Again, Taba chuckled, crossing her forearms like a happily purring cat. A set of eyes sprouted upon her left wing to gaze up at the pyramid even as she kept her primary eyes focused upon the mortals that she’d fought in the depths of Baator.

“What are we supposed to be looking for up there?” Tristol asked, recognizing the pyramid as a distinctly Netherese construction, and likely the demesne of the original Wulgreth. “What does Wulgreth, the original one, have to do with this?”

“Absolutely nothing,” Taba smirked, “The demilich is a curious but incidental player in this all. But no, go up and look for yourself as to what has gone on within, both in the ancient past and much more recently. You have to means to view past events, you or you both at the very least.” Taba inclined her head to Tristol, then Florian, then to Clueless. “Perhaps even you as well. Go in, see what you will and understand a sliver of how my conflict involves your kind.”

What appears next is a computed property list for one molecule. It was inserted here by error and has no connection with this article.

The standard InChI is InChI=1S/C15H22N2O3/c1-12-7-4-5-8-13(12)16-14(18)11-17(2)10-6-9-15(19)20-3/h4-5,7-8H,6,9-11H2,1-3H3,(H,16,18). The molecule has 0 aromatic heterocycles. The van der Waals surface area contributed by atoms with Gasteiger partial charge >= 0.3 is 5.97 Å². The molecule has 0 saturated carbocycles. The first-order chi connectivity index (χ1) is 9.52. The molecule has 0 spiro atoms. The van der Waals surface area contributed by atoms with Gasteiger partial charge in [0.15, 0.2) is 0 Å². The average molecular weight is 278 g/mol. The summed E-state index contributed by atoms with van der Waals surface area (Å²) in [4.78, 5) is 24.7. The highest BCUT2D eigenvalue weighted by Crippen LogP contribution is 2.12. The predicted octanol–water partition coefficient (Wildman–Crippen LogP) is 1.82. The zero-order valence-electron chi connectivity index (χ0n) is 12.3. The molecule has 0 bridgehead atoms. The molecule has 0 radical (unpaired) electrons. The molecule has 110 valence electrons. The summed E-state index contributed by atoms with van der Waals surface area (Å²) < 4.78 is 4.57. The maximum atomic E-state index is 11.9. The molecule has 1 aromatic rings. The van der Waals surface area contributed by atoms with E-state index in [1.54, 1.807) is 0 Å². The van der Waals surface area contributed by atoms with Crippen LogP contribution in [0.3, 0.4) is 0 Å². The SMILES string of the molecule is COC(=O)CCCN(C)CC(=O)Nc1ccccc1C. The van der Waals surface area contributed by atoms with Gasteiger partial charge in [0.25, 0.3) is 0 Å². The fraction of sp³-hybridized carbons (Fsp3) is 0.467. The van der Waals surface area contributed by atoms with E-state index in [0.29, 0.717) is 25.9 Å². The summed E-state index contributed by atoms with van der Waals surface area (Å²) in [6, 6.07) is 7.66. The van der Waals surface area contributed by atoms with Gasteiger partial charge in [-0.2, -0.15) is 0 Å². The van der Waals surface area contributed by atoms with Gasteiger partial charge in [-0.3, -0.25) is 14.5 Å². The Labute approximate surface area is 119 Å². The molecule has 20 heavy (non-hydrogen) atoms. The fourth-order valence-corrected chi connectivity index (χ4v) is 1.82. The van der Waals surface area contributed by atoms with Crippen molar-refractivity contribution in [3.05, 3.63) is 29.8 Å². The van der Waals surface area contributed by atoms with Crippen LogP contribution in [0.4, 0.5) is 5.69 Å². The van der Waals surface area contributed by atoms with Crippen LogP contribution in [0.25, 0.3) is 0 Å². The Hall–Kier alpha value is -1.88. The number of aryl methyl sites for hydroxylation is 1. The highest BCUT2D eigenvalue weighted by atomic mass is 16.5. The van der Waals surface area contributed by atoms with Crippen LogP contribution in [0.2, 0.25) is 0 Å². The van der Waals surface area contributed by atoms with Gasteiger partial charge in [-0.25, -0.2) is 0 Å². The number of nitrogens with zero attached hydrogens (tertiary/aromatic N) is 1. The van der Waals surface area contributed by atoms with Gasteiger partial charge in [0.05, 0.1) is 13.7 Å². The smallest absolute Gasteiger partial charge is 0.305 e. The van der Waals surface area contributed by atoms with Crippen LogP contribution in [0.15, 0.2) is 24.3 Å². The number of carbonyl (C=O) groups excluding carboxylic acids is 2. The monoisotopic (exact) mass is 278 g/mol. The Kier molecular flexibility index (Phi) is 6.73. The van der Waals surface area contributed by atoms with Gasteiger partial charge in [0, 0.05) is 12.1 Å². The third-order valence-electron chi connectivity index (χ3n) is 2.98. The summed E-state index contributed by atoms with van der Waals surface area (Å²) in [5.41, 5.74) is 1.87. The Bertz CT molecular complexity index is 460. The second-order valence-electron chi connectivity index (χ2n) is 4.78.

Given their previous encounter with the altraloth, they stared dubiously at the shapeshifter. Trust in the words of a yugoloth, even an apparent renegade against the current order in the Waste was not something easily granted.

“Or you know,” Toras grinned, patting a hand on his sword handle, “We could kill you and improve the multiversal balance of Good versus Evil.”

“And just how well did that go for you in the past?” Taba sneered, craning her long neck forward towards the half-celestial, with a dull draconic rumble emanating from her cavernous throat as a dull, red glow seeped between the armored scales of her belly and the smell of sulfur touched the air. “And this time I would not be concerned with the forces of Hell or my own wayward brethren…”

“There is that I suppose,” Fyrehowl swatted a paw at Toras’s hand, “Put that away.”